This week, your DVD player turns into a time machine, reviving Michael J. Fox's last masterpiece, Beats in Corvettes, Popeye and Foyle battling fascism, Batman's best show, and dinosaurs laying waste to British shopping malls.
The top TV DVD is technically a movie, the 2008 Steve Carell remake of Get Smart ($28.98), but since it's such a smart update of the Mel Brooks/Buck Henry spy spoof, it qualifies as an extension of the old show. Carell is even more charming than the original Agent Maxwell Smart, though the film can't match the absurdist humor of the original, which so scared ABC they gave the hit to NBC. It saved Brooks's career: After losing his job on Sid Caesar's show in 1959, he'd gone from $352,000 a week (in today's dollars) to $600 a week. In 1965, Get Smart put him back on top. But Henry was at least as responsible for writing Get Smart.
Michael J. Fox's finest hour before illness smashed his career was Spin City: The Complete First Season ($39.99). He soars as a deputy mayor saving a gaffe-o-matic mayor and a pack of City Hall goofballs from the cleverly-duped-by-Fox press corps (as Fox cleverly disguises his Parkinson's symptoms from the camera). Previously, all you could get were Michael J. Fox's favorite episodes on disk, a strange marketing idea. This is the real thing, all the initial episodes in order.
World War II is the thunderous backdrop of two disparate disks, Popeye the Sailor: 1941-1943 ($34.98) and Foyle's War ($59.99 for one set, $199.99 for all five). Popeye's fist punched some energy into a Disney-dominated animation world, but the war whipped him into a political frenzy, as indicated by episode titles like "You're a Sap, Mr. Jap." Foyle is a great antidote to the dim jingoism of the spinach-breathed bicep boy; it's one of the best Brit murder mystery series, intelligently anchored in real events (explicated in the DVD extras) and brilliantly written by bestselling novelist Anthony Horowitz.
Don't make the mistake of taking Batman: The Complete Animated Series ($107.92) as kid's stuff. It honors the comic book it came from, and adult fanboys and girls will revel in it. In some ways, it's truer to the original than the blockbuster movies, and the cartoon is far superior to some of the flicks.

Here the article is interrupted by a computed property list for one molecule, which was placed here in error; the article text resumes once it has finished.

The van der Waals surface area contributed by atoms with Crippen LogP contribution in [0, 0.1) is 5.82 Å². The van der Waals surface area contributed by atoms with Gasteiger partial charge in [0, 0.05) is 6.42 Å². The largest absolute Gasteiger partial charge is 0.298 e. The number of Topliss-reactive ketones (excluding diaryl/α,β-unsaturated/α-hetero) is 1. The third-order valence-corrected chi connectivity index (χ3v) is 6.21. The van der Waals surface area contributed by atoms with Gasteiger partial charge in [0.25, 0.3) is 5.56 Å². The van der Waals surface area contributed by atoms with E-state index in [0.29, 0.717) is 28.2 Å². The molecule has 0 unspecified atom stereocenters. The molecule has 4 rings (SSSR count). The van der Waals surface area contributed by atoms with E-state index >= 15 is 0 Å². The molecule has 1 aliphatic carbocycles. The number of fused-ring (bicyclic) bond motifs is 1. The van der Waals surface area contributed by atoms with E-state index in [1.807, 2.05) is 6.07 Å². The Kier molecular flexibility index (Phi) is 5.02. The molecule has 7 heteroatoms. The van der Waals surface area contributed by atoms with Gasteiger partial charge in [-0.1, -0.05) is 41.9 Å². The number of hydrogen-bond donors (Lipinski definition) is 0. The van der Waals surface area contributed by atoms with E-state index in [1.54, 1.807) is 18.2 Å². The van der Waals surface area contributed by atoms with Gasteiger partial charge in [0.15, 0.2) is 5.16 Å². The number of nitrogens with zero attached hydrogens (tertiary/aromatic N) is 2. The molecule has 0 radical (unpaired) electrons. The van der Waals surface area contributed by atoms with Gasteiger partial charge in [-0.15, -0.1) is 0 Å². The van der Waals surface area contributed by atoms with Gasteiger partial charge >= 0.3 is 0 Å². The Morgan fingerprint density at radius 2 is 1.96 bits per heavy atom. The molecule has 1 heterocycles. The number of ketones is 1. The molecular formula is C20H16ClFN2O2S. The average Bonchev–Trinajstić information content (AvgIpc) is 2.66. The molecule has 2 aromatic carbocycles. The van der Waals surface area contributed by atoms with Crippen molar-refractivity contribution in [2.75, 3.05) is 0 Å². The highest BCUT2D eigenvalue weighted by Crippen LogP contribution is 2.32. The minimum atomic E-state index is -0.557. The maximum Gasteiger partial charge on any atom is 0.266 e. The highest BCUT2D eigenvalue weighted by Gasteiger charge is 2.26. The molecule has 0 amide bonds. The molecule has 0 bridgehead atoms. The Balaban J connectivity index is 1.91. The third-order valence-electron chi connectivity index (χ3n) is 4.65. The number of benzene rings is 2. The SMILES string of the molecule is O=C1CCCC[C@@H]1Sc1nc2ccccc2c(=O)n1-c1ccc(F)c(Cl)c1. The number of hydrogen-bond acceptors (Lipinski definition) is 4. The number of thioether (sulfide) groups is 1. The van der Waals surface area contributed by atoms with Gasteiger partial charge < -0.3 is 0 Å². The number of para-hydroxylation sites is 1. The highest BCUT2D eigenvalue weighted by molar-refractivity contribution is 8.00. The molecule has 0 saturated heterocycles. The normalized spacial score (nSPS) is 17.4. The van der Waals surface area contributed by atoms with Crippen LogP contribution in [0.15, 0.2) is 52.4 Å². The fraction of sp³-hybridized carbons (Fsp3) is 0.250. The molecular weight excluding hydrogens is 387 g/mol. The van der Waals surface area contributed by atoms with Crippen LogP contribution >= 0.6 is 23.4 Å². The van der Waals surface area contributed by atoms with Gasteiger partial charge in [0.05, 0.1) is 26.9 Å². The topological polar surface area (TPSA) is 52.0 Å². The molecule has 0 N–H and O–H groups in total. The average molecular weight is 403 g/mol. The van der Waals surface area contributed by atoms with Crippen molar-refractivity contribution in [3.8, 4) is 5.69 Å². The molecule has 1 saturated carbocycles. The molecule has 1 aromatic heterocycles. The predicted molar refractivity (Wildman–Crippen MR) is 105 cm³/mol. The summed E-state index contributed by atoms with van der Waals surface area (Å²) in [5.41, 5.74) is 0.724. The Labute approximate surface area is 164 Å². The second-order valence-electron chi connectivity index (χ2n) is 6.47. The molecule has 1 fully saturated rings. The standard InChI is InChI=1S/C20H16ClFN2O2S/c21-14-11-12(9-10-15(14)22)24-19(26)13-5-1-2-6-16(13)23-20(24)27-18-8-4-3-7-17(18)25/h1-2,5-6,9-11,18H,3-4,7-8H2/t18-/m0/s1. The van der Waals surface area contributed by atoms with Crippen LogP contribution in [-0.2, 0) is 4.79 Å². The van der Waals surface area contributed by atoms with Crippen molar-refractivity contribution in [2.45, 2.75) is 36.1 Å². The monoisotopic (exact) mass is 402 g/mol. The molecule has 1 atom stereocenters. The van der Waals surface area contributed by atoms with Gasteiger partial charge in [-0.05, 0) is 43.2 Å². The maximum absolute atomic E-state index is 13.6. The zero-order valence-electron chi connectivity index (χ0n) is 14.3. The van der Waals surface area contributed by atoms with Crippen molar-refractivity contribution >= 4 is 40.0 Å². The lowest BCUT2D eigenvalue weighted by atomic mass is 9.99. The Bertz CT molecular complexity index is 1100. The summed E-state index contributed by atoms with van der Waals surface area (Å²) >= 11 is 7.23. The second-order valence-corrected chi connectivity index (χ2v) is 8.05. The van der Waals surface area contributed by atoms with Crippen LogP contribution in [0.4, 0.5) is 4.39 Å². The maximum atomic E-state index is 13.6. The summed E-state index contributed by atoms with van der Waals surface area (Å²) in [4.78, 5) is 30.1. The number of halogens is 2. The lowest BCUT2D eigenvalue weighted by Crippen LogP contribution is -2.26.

I love Mad Men, despite its aimless longeuers, but critic James Wolcott is correct: its glumness does not capture the true exciting spirit of the '60s. For that you need Route 66: The Complete Second Season ($49.99), the On the Road-inspired 1960 show about two guys in a racy Corvette discovering America one town at a time. I cannot tell you how cool this show was: It made us kids Kerouac fans without knowing it. It's fun to see future stars in guest spots: Robert Duvall trying to kick heroin, Tuesday Weld inexplicably covering up her pretty punim with a mask, James Caan, DeForest Kelley and Ed Asner trying to make their mark.
Don't even think about the godawful movie version -- instead, check out the original The Wild, Wild West: The Complete Series ($129.98), about the adventures of a James Bond-like agent touring post-Civil War America on his gadget-stuffed private train.
Primeval: Volume One ($49.98) collects the first two seasons of the BBC's attempt to meld the appeals of Doctor Who and Walking With Dinosaurs with a show about rampaging dinosaurs escaping through a time tunnel to menace modern Britain (though actually, some of the dinos are really cute and cuddly). Very silly dialogue, but pretty good CGI and action, and a story arc that connects things serviceably.
On its 25th anniversary, Jim Henson's empire releases all 20 disks of Fraggle Rock: The Complete Series Collection ($139.98), 47 hours' worth of entertainment. This was the Muppet show for kid intellectuals, after they'd mastered the alphabet the original show taught them as tykes.
With so much new DVD material from the past, it's only right to conclude with something from the other direction: Matt Groening's Futurama: Bender's Game ($29.99), which is not the TV series but a spinoff feature satirizing Dungeons and Dragons, Star Trek (George Takei does voice work), Lord of the Rings and other fanboy fodder.